I am Joannes Vermorel, founder at Lokad. I am also an engineer from the Corps des Mines who initially graduated from the ENS.

I have been passionate about computer science, software matters and data mining for almost two decades. (RSS - ATOM)


Entries in tools (10)


ResxEditor reloaded - version 1.2 released

They were a couple of long standing issues with ResxEditor. Most of them were actually reported as comments on the blog post of the initial ResxEditor release. All of those issues are now fixed. Bug fixes and new features are detailed on the ResxEditor page.

Special thanks to Nick Pasko for carrying most of the work and finding a solution to get rid of the previous cell saving behavior that was driving translators nuts.


Wiki misuses (collaborative tools, part 1)

Great software development requires great tools; but tools do very little in themselves if the craftsman lacks the proper skills. In my (limited) experience, I have noticed that collaborative tools are often extremely useful (i.e. provide strong productivity boosts) while also being quite hard to master.

There are far too many collaborative tools to discuss for a single blog post; I will start with the wikis.

Why do you need a wiki?

There are many other ways to communicate and information within a development team, namely person to person talk, email conversations, source code comments, discussion boards, blogs, instant messengers, phone calls ... and the list goes on. There is no magic in wikis; they won't be a substitute for all that.

Let's start with some wiki misuses, i.e. the kind of things that does not work very well with wikis. I am not saying that it is not possible to use a wiki in the situations listed below (it always "possible"); but I feel that those situations are simply ill-adapted to be handled by wikis.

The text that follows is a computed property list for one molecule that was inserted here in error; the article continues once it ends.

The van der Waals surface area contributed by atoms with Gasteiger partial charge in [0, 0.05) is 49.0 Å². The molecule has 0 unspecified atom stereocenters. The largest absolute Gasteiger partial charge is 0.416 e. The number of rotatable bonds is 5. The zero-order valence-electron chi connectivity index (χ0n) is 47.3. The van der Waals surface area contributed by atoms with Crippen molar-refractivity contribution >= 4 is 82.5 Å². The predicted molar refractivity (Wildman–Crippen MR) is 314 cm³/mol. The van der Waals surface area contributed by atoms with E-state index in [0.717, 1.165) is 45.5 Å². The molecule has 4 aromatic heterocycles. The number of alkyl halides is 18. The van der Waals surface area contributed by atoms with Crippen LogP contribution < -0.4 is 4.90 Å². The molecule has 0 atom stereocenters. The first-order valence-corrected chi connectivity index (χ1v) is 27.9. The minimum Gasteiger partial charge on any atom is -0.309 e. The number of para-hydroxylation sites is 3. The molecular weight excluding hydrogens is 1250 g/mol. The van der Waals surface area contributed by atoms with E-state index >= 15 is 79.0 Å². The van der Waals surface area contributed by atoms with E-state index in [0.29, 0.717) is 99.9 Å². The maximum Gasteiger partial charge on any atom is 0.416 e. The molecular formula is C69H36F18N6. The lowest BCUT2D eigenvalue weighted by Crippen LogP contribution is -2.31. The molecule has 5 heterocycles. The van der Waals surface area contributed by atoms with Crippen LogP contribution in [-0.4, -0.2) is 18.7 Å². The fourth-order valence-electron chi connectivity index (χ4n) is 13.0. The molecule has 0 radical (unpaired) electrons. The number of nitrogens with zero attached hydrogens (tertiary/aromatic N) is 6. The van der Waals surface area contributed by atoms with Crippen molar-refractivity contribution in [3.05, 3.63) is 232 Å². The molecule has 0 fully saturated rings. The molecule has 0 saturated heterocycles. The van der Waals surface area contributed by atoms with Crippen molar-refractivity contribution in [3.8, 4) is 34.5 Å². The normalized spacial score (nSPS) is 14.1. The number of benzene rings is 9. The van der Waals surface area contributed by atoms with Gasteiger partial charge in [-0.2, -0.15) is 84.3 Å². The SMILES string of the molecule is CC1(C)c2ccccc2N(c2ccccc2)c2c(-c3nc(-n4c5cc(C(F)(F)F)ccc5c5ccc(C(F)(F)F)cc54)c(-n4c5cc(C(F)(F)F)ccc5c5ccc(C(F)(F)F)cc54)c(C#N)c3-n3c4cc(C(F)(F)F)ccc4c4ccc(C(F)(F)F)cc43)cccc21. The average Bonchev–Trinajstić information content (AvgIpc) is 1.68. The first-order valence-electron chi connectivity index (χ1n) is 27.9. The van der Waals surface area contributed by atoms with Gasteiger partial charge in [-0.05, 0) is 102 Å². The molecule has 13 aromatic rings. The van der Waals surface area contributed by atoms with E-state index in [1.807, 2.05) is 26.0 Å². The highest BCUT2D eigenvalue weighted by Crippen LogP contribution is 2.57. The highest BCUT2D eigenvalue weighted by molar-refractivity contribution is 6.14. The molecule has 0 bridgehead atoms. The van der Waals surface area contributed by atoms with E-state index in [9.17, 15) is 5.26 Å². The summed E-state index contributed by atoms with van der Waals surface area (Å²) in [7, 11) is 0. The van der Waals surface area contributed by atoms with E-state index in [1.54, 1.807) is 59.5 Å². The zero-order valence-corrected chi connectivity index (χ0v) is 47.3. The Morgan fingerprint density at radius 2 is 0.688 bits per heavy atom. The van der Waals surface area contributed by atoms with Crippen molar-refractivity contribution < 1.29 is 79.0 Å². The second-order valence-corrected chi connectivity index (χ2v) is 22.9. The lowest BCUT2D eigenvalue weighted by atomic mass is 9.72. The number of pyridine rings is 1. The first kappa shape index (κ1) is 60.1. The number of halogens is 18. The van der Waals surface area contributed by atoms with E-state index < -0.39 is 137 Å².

Wiki-based documentations are poor documentations (probability = high)

A wiki is not a substitute for proper reference documentation. In this domain, two of my poorest user experience while trying to get some reference documentation were the WordPress wiki and the JotSpot wiki although I am quite a fan of those two products. What's the problem here? Well, quite simply there is simply no reason for the consumer to contribute to the reference documentation (I say "consumer" to refer to whoever is consuming the documentation). Therefore, do not expect any interaction at that such level.

As a secondary point, it can also be argued that a reference documentation requires to be highly structured usually following closely the source code design itself); otherwise it's just a pain to navigate through. Wikis do not encourage (nor provide any automated mechanisms) to support such structures. In this respect, one of best software documentation that I have ever encountered is the ZeroC Ice documentation (but I am moving away from the topic of this post).

Wikis aren't that good for open diffusion (probability = high)

I know that Wikipedia is living counter-example of the title of this section. Yet, wikis are on average quite inappropriate for open diffusion. When I say open, I mean referring to a wiki that is not restricted to the development team.

A primary issue with wiki is that they aren't that much appealing in terms of layout and navigation. Yes, it is possible to customize the appearance and the navigation system of a wiki, but by doing so, you're going back to regular website development. The Math.Net open-source project is quite illustrative in this matter. Have a look at the Math.Net project page vs. the Math.Net wiki. Which one of those two pages looks better in your opinion? OK, I know you're not going to look at those pages, so just trust me.

A second issue with wiki is that the information is usually rougher and less structured compared to classic "static" page. This point is not an issue in itself, enabling some kind of fuzzy teamwork is actually one of the main benefits of the wiki. Yet your wiki is likely to act as information pollution for the occasional visitor.

The last issue with open wikis is that they are putting boldness requirements quite high. Indeed, a main challenge with wikis is to get people involved. This point is true for almost every collaborative tool. Self-confidence is one of the strongest hindering factors when it comes to wiki writing. By opening your wiki, you are putting quite a lot of pressure on your potential contributors compared to the internal wiki situation.

More on Good wiki management soon, stay tuned...


Typo hunting: get some weapons first!